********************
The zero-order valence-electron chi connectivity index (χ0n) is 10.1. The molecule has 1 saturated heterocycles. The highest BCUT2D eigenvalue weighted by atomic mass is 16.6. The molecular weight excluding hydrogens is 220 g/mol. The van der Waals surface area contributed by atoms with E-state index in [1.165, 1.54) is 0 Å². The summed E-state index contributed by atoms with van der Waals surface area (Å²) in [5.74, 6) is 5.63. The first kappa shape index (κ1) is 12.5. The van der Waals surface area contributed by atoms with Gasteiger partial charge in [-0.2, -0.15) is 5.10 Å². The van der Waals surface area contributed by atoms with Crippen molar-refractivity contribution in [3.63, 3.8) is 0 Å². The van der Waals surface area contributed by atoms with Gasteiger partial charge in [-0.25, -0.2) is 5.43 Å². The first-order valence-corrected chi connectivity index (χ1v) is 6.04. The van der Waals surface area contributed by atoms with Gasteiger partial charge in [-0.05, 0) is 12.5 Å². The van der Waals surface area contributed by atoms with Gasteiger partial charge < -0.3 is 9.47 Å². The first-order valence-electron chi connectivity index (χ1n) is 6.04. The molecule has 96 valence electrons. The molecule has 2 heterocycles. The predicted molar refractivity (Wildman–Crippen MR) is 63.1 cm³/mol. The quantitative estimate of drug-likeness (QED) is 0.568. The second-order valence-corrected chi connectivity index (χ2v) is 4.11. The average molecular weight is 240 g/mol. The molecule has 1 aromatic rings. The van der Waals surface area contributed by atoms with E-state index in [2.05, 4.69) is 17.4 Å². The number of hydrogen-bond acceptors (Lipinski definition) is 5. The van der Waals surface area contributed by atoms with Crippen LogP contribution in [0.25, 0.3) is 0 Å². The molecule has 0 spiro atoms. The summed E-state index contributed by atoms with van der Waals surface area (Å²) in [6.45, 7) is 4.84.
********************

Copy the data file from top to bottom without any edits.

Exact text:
The zero-order valence-electron chi connectivity index (χ0n) is 10.1. The molecule has 1 saturated heterocycles. The highest BCUT2D eigenvalue weighted by atomic mass is 16.6. The molecular weight excluding hydrogens is 220 g/mol. The van der Waals surface area contributed by atoms with E-state index in [1.165, 1.54) is 0 Å². The summed E-state index contributed by atoms with van der Waals surface area (Å²) in [5.74, 6) is 5.63. The first kappa shape index (κ1) is 12.5. The van der Waals surface area contributed by atoms with Gasteiger partial charge in [-0.2, -0.15) is 5.10 Å². The van der Waals surface area contributed by atoms with Crippen molar-refractivity contribution in [3.63, 3.8) is 0 Å². The van der Waals surface area contributed by atoms with Gasteiger partial charge in [-0.25, -0.2) is 5.43 Å². The first-order valence-corrected chi connectivity index (χ1v) is 6.04. The van der Waals surface area contributed by atoms with Gasteiger partial charge in [-0.05, 0) is 12.5 Å². The van der Waals surface area contributed by atoms with Gasteiger partial charge < -0.3 is 9.47 Å². The first-order valence-electron chi connectivity index (χ1n) is 6.04. The molecule has 96 valence electrons. The molecule has 2 heterocycles. The predicted molar refractivity (Wildman–Crippen MR) is 63.1 cm³/mol. The quantitative estimate of drug-likeness (QED) is 0.568. The second-order valence-corrected chi connectivity index (χ2v) is 4.11. The average molecular weight is 240 g/mol. The molecule has 1 aromatic rings. The van der Waals surface area contributed by atoms with E-state index in [2.05, 4.69) is 17.4 Å². The number of hydrogen-bond acceptors (Lipinski definition) is 5. The van der Waals surface area contributed by atoms with Crippen LogP contribution in [0.25, 0.3) is 0 Å². The molecule has 0 spiro atoms. The summed E-state index contributed by atoms with van der Waals surface area (Å²) in [6.45, 7) is 4.84.